Starting last week, we overhauled the bar and restaurant music listings in Scene. As part of that upgrade, we’re posting listings weekly at IdahoStatesman.com. Plus, I’m recommending a few shows.
After 13 years with sibling band Trampled Under Foot, Nicole went solo in 2015. Her Concord Records full-length debut, “Wolf Den,” is a modern-blues blend of rock, soul, R&B and funk. Anders Osborne produced the album and played guitar. Stanton Moore hammered drums. Luther Dickinson offered a guest guitar spot, too.
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That’s a heavy-duty recording lineup.
“I was just, like, grateful to be there,” Nicole, 33, admits, phoning from her Kansas City home. “It was beyond my wildest dreams, it was so much fun.”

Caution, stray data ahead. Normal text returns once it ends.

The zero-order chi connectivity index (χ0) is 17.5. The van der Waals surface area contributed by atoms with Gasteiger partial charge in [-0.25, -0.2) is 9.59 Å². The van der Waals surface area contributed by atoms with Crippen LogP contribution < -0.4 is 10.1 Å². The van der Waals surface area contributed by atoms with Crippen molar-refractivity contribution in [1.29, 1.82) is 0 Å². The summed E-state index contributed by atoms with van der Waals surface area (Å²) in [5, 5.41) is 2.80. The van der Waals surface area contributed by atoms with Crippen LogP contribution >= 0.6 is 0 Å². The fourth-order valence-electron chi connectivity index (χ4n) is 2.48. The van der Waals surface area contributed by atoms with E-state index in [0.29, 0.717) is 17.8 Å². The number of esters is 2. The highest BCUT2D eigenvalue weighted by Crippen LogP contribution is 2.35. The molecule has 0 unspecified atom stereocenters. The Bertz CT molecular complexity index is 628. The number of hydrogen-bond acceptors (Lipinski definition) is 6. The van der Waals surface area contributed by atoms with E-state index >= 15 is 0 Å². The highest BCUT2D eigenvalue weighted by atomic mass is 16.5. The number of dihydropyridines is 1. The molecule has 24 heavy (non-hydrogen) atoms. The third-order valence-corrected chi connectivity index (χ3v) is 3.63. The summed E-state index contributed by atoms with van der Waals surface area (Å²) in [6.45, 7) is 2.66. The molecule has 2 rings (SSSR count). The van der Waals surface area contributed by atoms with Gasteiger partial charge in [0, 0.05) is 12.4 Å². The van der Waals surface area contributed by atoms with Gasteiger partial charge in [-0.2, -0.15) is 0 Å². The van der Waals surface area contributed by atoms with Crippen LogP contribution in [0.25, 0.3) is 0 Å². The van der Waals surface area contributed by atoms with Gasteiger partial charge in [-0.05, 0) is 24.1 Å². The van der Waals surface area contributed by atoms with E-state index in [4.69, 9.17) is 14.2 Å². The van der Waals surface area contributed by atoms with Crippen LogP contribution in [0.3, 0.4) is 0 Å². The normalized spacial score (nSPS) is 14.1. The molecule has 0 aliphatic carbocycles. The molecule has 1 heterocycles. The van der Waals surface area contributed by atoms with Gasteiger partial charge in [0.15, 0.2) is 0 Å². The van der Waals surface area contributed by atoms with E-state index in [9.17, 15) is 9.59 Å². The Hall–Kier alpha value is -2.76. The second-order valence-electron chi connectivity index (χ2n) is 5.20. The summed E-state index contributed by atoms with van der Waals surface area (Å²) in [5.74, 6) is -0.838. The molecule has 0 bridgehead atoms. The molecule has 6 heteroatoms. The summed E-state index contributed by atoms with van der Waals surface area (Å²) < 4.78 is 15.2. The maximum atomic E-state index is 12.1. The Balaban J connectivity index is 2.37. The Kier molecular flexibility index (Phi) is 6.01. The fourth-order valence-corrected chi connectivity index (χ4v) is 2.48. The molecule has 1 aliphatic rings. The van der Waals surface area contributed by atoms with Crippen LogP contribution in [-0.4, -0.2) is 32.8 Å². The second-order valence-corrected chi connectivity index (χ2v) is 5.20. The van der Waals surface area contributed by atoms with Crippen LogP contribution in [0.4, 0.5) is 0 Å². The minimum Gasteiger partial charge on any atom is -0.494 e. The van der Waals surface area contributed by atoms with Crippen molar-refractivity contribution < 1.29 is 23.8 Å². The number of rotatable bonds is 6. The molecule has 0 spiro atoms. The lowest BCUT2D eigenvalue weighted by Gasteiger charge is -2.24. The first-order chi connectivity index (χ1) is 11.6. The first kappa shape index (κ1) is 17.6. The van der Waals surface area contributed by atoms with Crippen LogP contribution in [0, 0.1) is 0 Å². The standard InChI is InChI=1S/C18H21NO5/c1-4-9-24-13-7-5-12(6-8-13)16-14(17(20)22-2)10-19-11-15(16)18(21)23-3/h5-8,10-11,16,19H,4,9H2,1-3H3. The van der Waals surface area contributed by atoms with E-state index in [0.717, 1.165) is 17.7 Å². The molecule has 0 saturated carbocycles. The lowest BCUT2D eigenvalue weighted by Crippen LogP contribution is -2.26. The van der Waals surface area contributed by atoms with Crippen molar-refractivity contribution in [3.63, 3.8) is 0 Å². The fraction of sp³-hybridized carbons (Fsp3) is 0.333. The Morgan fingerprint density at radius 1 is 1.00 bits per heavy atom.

Nicole can definitely hold her own. She’s the only woman ever nominated for the Blues Foundation’s Blues Music Award for “Best Instrumentalist — Bass,” which she won in 2014.
But it’s her vocals that kill: gritty, sassy, versatile. Nicole is honored by comparisons to Janis Joplin, Bonnie Raitt and Susan Tedeschi, “but my favorite thing is when people are like, ‘You sound like yourself.’ ”
Still, she admits a No. 1 influence: “Etta James, all the way,” Nicole says. “Her fire ... the emotionality, just everything about her. Her style and the way she sings as well, and just her embrace of just putting herself completely out there.”
Nicole toured this year opening for George Thorogood and Buddy Guy, but she’s ready to pay her dues headlining bars. Here’s hoping that Boise blues fans show up. However, the number of fans won’t affect Nicole’s house-shaking show.
“Five or 5,000, I still have a great night,” she says.